Hitler's Niece, by Ron Hansen
HarperCollins, 310 pages, $25.
"[A]ll I ever seem to do is have dinner with older men," whines Geli, the
title figure in Ron Hansen's clumsy Hitler's Niece. That complaint is
the key to the failure of this novel. The "older men" in question are all the
heavyweight baddies of the Holocaust, and Geli is nothing but an excuse to tell
us interesting things Hansen has learned about them in his research (as
detailed in his author's note).
Geli, 19 years Hitler's junior, really existed and was murdered or committed
suicide, depending on which historical report you accept. This makes for a
fascinating point of departure. No doubt her rumored affair with her uncle
would have made for an excellent novel in the right hands, but here her
character is woefully underwritten; she is a protagonist without an inner life
for the entire first half of the novel, and when she does begin to think about
her situation, she doesn't get far.
Hansen is doomed by the old problem of writing across gender, perhaps a skill
that separates minor-league writers from the sluggers. Women in this novel are
apt to say aloud things like "I have a tiny brain." Geli, a would-be Lolita who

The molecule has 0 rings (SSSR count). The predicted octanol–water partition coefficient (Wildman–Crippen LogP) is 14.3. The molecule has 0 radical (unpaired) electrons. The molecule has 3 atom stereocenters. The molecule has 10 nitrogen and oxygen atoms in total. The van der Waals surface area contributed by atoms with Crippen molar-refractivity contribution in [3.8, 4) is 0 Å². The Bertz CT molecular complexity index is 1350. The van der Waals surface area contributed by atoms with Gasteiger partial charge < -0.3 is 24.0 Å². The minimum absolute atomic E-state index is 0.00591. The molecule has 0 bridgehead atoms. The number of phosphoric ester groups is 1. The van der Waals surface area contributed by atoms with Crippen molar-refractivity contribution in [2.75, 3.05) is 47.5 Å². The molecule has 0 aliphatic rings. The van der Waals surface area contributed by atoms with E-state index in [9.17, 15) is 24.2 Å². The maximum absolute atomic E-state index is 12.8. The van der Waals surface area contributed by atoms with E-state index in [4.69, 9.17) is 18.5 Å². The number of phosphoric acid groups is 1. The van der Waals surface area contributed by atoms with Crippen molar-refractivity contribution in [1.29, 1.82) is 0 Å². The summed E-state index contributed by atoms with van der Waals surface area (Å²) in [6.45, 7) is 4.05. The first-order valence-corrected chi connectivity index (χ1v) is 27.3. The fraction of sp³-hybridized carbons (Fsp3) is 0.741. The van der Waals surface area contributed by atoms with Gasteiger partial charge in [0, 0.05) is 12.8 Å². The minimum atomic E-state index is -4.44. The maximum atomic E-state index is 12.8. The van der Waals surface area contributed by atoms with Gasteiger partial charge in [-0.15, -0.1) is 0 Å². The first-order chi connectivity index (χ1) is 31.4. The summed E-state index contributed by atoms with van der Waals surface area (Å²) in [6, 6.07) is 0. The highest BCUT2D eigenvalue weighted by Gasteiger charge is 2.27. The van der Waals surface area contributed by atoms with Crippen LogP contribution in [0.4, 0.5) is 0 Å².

lets her uncle spank her erotically at age 19, keeps silent but notes to
herself that now "the shift of power was complete."
If Geli is not much of a character, a girl whose actions are entirely
reactions, it is because Hansen is so preoccupied with pouring evidence of
research into the text. In addition to providing us with colorful stories about
Hitler's early years (his troubles stem from two sources: his mother died after
a Jewish doctor gave poor advice, and he never got accepted to art school),
Hansen introduces us to Goering, Goebbels, Hess, Himmler, and Rohm. This is
handled through clunky fact-dumping: whenever she encounters someone new, Geli
remembers that she had once been "told" their complete history -- that Ernst
Rohm, for instance, was into the occult and young boys, hated Jews and women,
was financed by rich industrialists, had a defense force of 100,000 men, and
fled to Bolivia. The apex of this expository awkwardness comes when Goebbels
reads excerpts from his own diary aloud.
Amid all this, the hook is supposed to be the incestuous relationship between
Hitler and Geli. From the first spank (100 pages in), it is a tortured mess; if
titillation is what you want, you'll be pleased with their ultimate creepy sex
scene. But for the sake of tension or forward motion, Hansen should have kept
exploring the potentially potent triangle between the uncle, the niece, and the
chauffeur who loves her.
At one point, Hansen's Hitler says, "I have trouble with proportions." In the
end, offering too little story and too much exposition, Hansen has the same
-- David Valdes Greenwood